This isn’t just a problem with the CCP, Sun Yat Sen agonized, stumbled and tried again and again to establish a system of government rather than a system of “relationship”, a Dialectic Modern State instead of a Confucian Li (Form or Arete). The Democrats vs. the CCP isn’t just two opposing political parties; its two different species trying to inhabit the same position in an ecosystem, one of them must go extinct.
If the CCP had thrown a few titbits, Future changes possible, no more corporate voting, slight reform of the nominating committee (albeit still packing it full enough with the united front to ensure the result is always secure) then I think a few Pan-Dems may have folded. However they preferred to talk tough and expose Carrie etc as bare faced liars – pocket it now! So presumably the CCP couldn’t care less about constitutional development or making complete fools of Hong Kong’s senior officials. So now the theatre moves to the Legco elections next year – and if they return with a Pro-Dem veto, what then? Sun certainly is setting over the Big Lychee and as for the glorious reunification with Taiwan – no chance.
In fairness to the Peking Peons, when they said a rigged universal suffrage in Hong Kong was “for the long run”, they (only) meant until different relationships applied. They weren’t meaning “permanent” in the full sense of the word. That’s how everything works up north – government by relationship, much like a kids playground, they still haven’t evolved to real government for grown ups.
Nevertheless, as Hemlock says, the fact they said even “for the long run” reveals a lot.
You have to feel sorry for poor Carrie & Crew who will be getting (yet another) bollocking this week. “You can’t even run this tiny bit of the Motherland for us so we’ll have to send someone from Peking for you.”
Alex Lo making sense – but it’s probably an isolated instant – he can’t seem to connect poor government to lack of democracy, instead preferring ad hominem attacks on pan- dems. Or is he just following editorial guidelines?
I suspect that they actually want the localists to run wild. They know the localists are a fringe group unlikely to win support from Mr. and Mrs. Middle Class Office Manager. Most decent human beings would hesitate to back groups that demand the deportation of orphans.
If the moderate Dems cease to be a viable electoral force, the localists can be kept around as a convenient political boogeyman to scare Mr. and Mrs. Office Manager into tolerating, if not supporting, crackdowns on civil liberties. The government will introduce Article 23. The moderate dems will be sidelined. The localists will riot. Perhaps the triads can be conveniently arranged to burn a few cars and maim a few people. Beijing will say “See? This is why you need national security laws!”
The Communist Party has seen rioting backfire on them before. The bombings of ’67 bought the British 30 more years of loyalty to the crown. If they’re clever, they’ll try to use this playbook, in reverse.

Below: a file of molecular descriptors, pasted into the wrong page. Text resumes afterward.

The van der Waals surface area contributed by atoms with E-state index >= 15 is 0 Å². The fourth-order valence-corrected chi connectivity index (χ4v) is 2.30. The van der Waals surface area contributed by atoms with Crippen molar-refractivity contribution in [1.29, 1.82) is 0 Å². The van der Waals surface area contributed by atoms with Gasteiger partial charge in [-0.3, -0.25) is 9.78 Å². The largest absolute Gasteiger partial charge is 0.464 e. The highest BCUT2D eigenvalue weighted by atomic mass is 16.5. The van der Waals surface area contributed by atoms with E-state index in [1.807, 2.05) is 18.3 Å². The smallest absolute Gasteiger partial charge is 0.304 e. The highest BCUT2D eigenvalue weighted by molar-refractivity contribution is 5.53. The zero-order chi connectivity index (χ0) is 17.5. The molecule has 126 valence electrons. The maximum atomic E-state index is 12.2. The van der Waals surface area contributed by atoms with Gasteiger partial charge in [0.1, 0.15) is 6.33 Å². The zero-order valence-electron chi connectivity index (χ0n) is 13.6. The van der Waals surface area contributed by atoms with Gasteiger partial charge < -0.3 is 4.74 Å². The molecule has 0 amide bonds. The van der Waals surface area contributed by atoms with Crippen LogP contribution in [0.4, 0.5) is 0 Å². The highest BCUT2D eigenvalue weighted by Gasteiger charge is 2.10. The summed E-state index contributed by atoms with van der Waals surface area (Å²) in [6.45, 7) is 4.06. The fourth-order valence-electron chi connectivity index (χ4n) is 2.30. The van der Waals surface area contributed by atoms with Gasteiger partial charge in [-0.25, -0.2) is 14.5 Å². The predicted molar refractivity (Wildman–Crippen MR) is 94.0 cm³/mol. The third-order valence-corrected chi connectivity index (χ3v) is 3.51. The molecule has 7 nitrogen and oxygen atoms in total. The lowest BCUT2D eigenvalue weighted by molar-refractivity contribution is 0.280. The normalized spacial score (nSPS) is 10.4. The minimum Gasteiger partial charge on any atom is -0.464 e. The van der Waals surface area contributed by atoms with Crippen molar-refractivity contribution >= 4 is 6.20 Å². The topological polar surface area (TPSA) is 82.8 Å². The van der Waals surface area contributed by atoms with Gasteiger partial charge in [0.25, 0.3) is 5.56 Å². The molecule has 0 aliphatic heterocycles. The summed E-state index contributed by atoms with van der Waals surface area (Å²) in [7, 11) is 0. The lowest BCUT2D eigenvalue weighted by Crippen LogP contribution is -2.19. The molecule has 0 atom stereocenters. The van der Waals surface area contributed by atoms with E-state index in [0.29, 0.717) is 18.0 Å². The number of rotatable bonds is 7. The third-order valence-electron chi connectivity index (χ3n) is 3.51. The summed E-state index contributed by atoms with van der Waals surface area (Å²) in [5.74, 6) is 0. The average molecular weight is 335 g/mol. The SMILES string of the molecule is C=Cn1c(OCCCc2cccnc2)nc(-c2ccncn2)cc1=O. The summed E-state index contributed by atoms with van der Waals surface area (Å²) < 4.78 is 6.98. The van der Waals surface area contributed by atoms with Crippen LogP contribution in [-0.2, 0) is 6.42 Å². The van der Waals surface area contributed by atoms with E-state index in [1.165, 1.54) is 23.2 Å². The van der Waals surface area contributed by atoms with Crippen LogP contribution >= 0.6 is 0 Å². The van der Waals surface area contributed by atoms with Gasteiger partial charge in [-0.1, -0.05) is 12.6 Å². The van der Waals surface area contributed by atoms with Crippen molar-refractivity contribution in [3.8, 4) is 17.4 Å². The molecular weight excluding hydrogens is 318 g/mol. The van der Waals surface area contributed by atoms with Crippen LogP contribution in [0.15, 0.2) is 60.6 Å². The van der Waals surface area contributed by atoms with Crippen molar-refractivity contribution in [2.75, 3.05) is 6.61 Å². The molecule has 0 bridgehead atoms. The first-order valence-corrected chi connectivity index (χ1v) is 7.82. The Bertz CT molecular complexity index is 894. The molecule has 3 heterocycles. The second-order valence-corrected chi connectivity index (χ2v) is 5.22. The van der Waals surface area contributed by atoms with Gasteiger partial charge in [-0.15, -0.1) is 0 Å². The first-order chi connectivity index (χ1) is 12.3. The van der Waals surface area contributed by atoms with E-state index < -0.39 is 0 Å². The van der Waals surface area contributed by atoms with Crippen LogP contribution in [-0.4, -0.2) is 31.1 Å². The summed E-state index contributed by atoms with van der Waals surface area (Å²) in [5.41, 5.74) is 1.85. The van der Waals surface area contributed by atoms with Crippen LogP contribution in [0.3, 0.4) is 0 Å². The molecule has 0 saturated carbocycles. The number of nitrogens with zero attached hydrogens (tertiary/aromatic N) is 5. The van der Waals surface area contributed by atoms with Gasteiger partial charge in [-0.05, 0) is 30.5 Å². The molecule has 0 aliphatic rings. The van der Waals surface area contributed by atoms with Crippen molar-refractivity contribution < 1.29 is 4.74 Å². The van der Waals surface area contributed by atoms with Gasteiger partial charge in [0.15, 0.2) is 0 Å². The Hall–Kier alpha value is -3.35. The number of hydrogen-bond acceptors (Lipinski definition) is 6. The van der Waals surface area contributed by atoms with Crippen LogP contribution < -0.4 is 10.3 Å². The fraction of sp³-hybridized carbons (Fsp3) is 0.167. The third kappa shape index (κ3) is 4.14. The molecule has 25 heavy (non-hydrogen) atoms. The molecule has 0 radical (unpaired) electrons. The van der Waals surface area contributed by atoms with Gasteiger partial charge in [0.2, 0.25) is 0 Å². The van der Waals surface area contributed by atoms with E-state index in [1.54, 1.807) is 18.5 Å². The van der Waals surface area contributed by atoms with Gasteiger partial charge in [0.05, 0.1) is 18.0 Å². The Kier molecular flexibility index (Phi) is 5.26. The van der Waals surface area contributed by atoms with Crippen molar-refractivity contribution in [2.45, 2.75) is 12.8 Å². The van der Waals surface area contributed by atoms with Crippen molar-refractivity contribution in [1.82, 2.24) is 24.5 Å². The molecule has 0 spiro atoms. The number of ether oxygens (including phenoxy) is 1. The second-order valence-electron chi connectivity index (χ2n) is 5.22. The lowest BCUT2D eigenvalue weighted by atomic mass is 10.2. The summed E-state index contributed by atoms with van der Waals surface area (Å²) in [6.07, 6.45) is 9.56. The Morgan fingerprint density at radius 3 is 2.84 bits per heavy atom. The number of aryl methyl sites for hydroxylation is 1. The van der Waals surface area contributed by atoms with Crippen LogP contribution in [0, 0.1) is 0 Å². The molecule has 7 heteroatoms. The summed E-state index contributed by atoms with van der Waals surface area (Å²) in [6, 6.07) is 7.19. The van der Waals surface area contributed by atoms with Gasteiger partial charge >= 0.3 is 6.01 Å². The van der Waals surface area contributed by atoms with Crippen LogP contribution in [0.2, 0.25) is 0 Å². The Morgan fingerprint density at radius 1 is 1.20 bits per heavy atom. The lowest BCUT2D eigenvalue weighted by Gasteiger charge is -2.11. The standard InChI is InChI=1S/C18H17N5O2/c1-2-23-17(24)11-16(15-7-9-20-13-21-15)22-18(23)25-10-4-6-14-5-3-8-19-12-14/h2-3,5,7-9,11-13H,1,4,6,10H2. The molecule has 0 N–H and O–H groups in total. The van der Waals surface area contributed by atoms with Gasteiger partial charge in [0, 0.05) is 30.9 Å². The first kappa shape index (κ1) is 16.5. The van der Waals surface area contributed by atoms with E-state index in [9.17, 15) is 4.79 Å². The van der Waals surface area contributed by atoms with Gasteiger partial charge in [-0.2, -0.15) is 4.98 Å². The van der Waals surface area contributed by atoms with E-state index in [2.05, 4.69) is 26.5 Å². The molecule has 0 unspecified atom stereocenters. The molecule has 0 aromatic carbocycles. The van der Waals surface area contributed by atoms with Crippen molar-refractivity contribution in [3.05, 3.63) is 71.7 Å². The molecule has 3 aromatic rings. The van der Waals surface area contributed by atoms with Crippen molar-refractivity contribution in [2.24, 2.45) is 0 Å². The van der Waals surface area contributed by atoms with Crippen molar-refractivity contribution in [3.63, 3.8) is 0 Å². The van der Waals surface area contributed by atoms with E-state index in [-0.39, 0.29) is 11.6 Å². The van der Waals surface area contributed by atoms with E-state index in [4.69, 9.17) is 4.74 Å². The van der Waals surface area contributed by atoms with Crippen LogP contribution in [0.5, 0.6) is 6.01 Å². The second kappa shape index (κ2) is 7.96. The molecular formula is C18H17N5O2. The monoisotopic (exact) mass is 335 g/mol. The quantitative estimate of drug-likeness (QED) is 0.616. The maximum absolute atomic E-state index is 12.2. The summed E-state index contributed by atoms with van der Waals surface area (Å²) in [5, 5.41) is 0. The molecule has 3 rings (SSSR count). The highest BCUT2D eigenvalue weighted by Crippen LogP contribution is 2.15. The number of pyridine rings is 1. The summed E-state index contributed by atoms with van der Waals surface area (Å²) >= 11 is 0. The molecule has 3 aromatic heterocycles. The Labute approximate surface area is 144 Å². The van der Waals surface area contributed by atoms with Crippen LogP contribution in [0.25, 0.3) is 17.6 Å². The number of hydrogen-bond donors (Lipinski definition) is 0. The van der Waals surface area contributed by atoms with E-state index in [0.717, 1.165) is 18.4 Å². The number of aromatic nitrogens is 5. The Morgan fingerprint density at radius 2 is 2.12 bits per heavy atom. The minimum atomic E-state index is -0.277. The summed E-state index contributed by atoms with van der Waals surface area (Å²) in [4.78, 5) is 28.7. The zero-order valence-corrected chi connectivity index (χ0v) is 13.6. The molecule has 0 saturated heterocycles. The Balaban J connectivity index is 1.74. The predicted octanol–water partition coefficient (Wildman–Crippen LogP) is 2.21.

I am sure that each of those three CCPers is thinking by himself: “How can I extract myself from this mess and deflect the blame on those 2 assholes ?”
Hemlock, With respect, the threat made to the pan-dems by the Chinese side had little to do with saying they might perform poorly in future elections. (Indeed this would hardly be a threat, simply an analysis/statement of perceived fact, and of course they would never stoop so low as to discuss such matters with Deltas, albeit Chinese ones.)
Knowledge of Chinese culture would lead one to conclude that a real threat must (a) try to warn the enemy off some course of action (b) be ambiguous, so that even after the threat is carried out, the victim suspects, but cannot be certain, that revenge has been exacted and (c) be relatively innocuous at first but carry within itself the germ of repeated escalation, thus permitting a virtuous cycle: making of threat–carrying it out–using the previous refusal to toe the line as a pretext for a stronger threat–and so on, indefinitely.
Today the pan-dems, tomorrow the other misfits, foreign forces in our midst, writers, artists, sexual deviants, ecologists, maybe even the chattering classes. The CP doesn’t do failure: their methods will increase in force until every HKer has been hammered into submission.
“Today the pan-dems, tomorrow the other misfits, foreign forces in our midst, writers, artists, sexual deviants, ecologists, maybe even the chattering classes. The CP doesn’t do failure: their methods will increase in force until every HKer has been hammered into submission.”
With such heavy handed methods, I can only see it blowing up in the CCP’s face. Also the CCP doesn’t do failure, until it does and it will be the total undoing of the Communist Party much like how it happened in Poland and other eastern european countries.
History has taught us that no dictatorship survives in the long run. The CCP will be no different.
How will it come about ?
First there will be the economic crisis: big bank(s) fail, smaller banks fail, probably as a result of over-exposure to the real estate bubble.
The stock market crashes. Inevitable.
Social unrest follows. The middle class revolts after seeing their paper profits evaporate. The disenfranchised poor -still a large section of society- will riot.
The fattest rats will panic and flee to North America.
The house of cards will come tumbling down. A few people in Hong Kong, as elsewhere, will be left dangling from lamp posts.
See y’all at the June 4 vigil!
A very lucid interpretation of the ‘foreign forces’ pap. Gives me something to think about… foreign ideas, not foreign forces.
@Cassowary – “If they’re clever…” – given the balls-up they’ve made of running HK so far, how much would you bet on their intelligence?